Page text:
Everolimus for the treatment of lymphangioleiomyomatosis

mTOR is dysregulated in a range of tumour types and can be targeted with mTOR inhibitor treatments such as everolimus and sirolimus. Tuberous sclerosis complex (TSC) and sporadic lymphangioleiomyamatosis (LAM) result from mutations in TSC1 or TSC2 that disrupt mTOR signalling (Carsillo et al., 2000, Glasgow et al., 2010). The associated aberrant cell growth, survival and movement results in the formation of slow growing tumours in various tissues and pulmonary cyst formation with loss of pulmonary function. The pivotal role of mTOR signalling in the pathogenesis of TSC/LAM mean mTOR inhibitors have great potential as treatments.

Previous trials have shown that sirolimus and everolimus are effective treatments for angiomyolipomas, slow-growing kidney tumours, in TSC and LAM patients (Bissler et al., 2008, Bissler et al., 2013). It was noted that the angiomyolipoma patients with LAM receiving sirolimus showed improved pulmonary function (Bissler et al., 2008). This effect was confirmed in the larger MILES phase III trial (McCormack et al., 2011). Now a new report from Goldberg et al., (2015) suggests that everolimus could also be an efficient treatment for LAM pulmonary symptoms.

The cystic degeneration of lung tissue in LAM patients eventually results in chronic respiratory failure and can limit survival to 10-20 years after diagnosis. The decline in pulmonary function can be monitored by assessing the decrease in force vital capacity (FVC) and forced expiratory volume in one second (FEV1). It is also associated with an increase in serum VEGF-D levels.

Goldberg et al. assessed everolimus in 24 female patients, with 20 completing the initial 26-week dose escalation trial (2.5mg, 5mg and 10mg daily) and 17 entering the optional extension period of up to 62 weeks. Dose reduction occurred as required in patients with adverse events. The range of adverse events correlated with those reported in previous everolimus trials with severe events only associated with the higher dosage. The authors state that the chosen dosages were based on previous oncology safety trials, and potentially lower doses of everolimus, with fewer adverse events, would be effective.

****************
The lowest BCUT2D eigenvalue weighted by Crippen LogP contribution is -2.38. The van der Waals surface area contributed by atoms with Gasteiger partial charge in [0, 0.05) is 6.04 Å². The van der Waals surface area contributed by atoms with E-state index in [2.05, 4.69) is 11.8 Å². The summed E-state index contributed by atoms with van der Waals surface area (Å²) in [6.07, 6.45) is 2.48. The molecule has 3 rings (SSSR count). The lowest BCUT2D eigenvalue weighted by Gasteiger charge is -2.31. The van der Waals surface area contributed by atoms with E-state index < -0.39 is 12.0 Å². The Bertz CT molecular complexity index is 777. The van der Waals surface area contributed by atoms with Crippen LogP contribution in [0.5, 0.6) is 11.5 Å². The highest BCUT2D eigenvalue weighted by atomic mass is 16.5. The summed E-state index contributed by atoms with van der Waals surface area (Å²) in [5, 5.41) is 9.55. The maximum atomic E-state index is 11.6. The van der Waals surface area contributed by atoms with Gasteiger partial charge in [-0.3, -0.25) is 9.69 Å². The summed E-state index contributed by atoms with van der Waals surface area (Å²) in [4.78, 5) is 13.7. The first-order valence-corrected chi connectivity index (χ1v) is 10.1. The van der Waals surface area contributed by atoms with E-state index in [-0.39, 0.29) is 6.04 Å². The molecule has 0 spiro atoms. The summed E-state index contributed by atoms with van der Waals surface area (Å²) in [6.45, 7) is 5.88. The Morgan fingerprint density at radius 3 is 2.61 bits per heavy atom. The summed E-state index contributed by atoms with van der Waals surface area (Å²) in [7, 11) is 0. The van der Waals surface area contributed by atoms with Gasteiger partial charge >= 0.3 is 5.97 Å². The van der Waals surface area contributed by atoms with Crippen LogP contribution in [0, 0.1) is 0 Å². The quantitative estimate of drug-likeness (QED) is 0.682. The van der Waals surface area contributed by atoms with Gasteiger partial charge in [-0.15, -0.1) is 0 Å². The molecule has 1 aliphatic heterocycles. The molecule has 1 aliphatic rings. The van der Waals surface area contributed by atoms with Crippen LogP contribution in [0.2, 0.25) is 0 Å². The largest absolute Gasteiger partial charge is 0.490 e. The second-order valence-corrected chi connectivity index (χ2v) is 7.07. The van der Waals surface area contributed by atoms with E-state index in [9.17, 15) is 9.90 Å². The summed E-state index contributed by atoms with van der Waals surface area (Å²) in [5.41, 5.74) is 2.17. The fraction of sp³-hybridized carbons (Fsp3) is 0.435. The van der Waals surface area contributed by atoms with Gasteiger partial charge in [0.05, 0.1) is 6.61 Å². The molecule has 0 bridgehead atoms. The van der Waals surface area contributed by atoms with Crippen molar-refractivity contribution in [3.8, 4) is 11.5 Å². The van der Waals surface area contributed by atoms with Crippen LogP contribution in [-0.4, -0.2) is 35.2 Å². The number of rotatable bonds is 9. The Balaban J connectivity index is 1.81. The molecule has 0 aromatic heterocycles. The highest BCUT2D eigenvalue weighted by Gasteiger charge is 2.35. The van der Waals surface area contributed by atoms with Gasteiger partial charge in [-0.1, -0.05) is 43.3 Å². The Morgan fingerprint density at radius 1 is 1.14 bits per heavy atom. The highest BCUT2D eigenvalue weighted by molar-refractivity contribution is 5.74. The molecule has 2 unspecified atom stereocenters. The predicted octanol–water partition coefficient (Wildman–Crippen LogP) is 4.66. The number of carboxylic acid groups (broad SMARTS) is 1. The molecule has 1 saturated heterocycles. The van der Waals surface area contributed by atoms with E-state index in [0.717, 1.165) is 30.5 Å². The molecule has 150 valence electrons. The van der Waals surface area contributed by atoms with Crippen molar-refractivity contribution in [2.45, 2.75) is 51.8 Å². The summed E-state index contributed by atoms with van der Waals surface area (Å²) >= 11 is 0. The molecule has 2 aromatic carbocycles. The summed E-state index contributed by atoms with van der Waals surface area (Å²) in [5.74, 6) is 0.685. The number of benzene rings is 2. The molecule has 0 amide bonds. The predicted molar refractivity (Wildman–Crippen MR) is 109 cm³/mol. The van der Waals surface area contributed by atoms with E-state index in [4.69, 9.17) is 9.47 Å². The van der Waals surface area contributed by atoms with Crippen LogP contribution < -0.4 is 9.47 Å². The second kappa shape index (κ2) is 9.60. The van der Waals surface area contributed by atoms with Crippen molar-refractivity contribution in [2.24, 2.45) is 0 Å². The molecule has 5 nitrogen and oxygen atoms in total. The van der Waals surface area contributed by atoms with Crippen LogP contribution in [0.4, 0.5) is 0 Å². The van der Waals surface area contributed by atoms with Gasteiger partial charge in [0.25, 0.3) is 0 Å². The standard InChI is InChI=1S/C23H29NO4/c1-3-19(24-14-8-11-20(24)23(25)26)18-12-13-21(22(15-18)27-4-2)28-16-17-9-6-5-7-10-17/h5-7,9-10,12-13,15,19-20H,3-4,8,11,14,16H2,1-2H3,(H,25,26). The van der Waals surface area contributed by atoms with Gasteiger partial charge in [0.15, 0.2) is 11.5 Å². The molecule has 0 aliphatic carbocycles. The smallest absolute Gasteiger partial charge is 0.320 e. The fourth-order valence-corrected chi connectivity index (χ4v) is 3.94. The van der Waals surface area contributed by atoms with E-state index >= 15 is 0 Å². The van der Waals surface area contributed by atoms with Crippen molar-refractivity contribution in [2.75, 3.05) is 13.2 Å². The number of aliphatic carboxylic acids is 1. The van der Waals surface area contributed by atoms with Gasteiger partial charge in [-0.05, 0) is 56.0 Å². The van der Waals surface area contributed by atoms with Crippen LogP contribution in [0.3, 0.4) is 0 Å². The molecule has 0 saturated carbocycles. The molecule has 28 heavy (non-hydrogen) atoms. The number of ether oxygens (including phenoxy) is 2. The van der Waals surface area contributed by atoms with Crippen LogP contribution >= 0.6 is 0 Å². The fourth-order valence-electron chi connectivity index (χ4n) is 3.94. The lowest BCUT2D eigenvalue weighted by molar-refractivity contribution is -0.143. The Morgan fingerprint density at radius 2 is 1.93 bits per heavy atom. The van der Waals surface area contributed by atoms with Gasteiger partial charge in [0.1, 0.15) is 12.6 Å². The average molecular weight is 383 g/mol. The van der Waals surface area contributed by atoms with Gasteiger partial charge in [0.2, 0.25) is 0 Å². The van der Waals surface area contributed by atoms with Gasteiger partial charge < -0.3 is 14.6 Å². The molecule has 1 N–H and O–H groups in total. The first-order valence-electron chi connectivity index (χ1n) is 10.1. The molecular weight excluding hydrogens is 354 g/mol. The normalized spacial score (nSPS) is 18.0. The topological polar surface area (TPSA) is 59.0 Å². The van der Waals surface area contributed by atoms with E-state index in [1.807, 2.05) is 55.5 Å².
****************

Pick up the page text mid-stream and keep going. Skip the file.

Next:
Everolimus treatment in these patients resulted in FVC stability and improved FEV1; the increased effect on FEV1 compared to FVC is suggestive of reduced airflow obstruction. The patients also showed reduced levels of serum VEGF-D, however there was no correlation between the reduction in VEGF-D and increased lung function. These results provide the initial evidence for everolimus as an effective LAM treatment comparable to other mTOR inhibitors. Everolimus has a shorter half-life and a greater bioavailability than sirolimus, potentially offering a more effective treatment which can more rapidly clear the body if required.

Recently this blog discussed an ongoing phase II clinical trial of everolimus in BHD patients with renal cell carcinoma (RCC). Dysregulated mTOR signalling has also been indicated in pulmonary BHD pathologies with increased mTOR activity reported in patient cystic lung samples (Furuya et al., 2012, Nishii et al., 2013). Therefore, mTOR inhibitor treatments might be useful in treating multiple BHD symptoms. However, unlike LAM, BHD is not a progressive degenerative pulmonary disease and cyst formation rarely has a significant impact on pulmonary function. It is debatable therefore whether the adverse effects associated with long-term mTOR inhibitor treatment would be acceptable to the majority of BHD patients without significant advances in health. Future research and trials will help to clarify the role of mTOR inhibitor treatments in these rare diseases.


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